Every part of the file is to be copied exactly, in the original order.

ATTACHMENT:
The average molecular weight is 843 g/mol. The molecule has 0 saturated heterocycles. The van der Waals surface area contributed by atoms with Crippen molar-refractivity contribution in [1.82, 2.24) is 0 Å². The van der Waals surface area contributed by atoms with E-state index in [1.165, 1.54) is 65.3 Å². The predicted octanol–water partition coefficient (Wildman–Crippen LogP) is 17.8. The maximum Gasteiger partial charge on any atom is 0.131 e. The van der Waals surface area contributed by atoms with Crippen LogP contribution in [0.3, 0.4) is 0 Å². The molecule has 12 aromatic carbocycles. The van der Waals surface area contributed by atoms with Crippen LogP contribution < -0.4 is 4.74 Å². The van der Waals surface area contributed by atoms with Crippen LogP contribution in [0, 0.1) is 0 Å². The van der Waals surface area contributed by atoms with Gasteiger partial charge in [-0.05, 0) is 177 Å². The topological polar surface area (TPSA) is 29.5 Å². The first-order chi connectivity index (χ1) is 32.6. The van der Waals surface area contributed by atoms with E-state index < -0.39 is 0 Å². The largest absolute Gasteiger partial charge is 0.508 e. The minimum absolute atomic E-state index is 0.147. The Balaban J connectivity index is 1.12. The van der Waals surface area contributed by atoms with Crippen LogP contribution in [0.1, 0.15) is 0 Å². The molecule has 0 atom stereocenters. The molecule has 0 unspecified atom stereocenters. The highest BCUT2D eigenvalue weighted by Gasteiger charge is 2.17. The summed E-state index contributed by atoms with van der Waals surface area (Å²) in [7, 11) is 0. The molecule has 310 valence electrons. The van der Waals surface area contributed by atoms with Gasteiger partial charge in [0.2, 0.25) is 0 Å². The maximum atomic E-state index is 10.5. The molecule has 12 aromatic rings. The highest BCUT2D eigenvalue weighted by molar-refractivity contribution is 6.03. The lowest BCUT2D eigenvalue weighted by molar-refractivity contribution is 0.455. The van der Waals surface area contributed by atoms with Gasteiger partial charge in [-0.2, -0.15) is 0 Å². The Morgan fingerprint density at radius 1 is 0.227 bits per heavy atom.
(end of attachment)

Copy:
The average molecular weight is 843 g/mol. The molecule has 0 saturated heterocycles. The van der Waals surface area contributed by atoms with Crippen molar-refractivity contribution in [1.82, 2.24) is 0 Å². The van der Waals surface area contributed by atoms with E-state index in [1.165, 1.54) is 65.3 Å². The predicted octanol–water partition coefficient (Wildman–Crippen LogP) is 17.8. The maximum Gasteiger partial charge on any atom is 0.131 e. The van der Waals surface area contributed by atoms with Crippen LogP contribution in [0.3, 0.4) is 0 Å². The molecule has 12 aromatic carbocycles. The van der Waals surface area contributed by atoms with Crippen LogP contribution < -0.4 is 4.74 Å². The van der Waals surface area contributed by atoms with Crippen LogP contribution in [0, 0.1) is 0 Å². The van der Waals surface area contributed by atoms with Gasteiger partial charge in [-0.05, 0) is 177 Å². The topological polar surface area (TPSA) is 29.5 Å². The first-order chi connectivity index (χ1) is 32.6. The van der Waals surface area contributed by atoms with E-state index < -0.39 is 0 Å². The largest absolute Gasteiger partial charge is 0.508 e. The minimum absolute atomic E-state index is 0.147. The Balaban J connectivity index is 1.12. The van der Waals surface area contributed by atoms with Crippen LogP contribution in [0.1, 0.15) is 0 Å². The molecule has 0 atom stereocenters. The molecule has 0 unspecified atom stereocenters. The highest BCUT2D eigenvalue weighted by Gasteiger charge is 2.17. The summed E-state index contributed by atoms with van der Waals surface area (Å²) in [7, 11) is 0. The molecule has 310 valence electrons. The van der Waals surface area contributed by atoms with Gasteiger partial charge in [0.2, 0.25) is 0 Å². The maximum atomic E-state index is 10.5. The molecule has 12 aromatic rings. The highest BCUT2D eigenvalue weighted by molar-refractivity contribution is 6.03. The lowest BCUT2D eigenvalue weighted by molar-refractivity contribution is 0.455. The van der Waals surface area contributed by atoms with Gasteiger partial charge in [-0.2, -0.15) is 0 Å². The Morgan fingerprint density at radius 1 is 0.227 bits per heavy atom.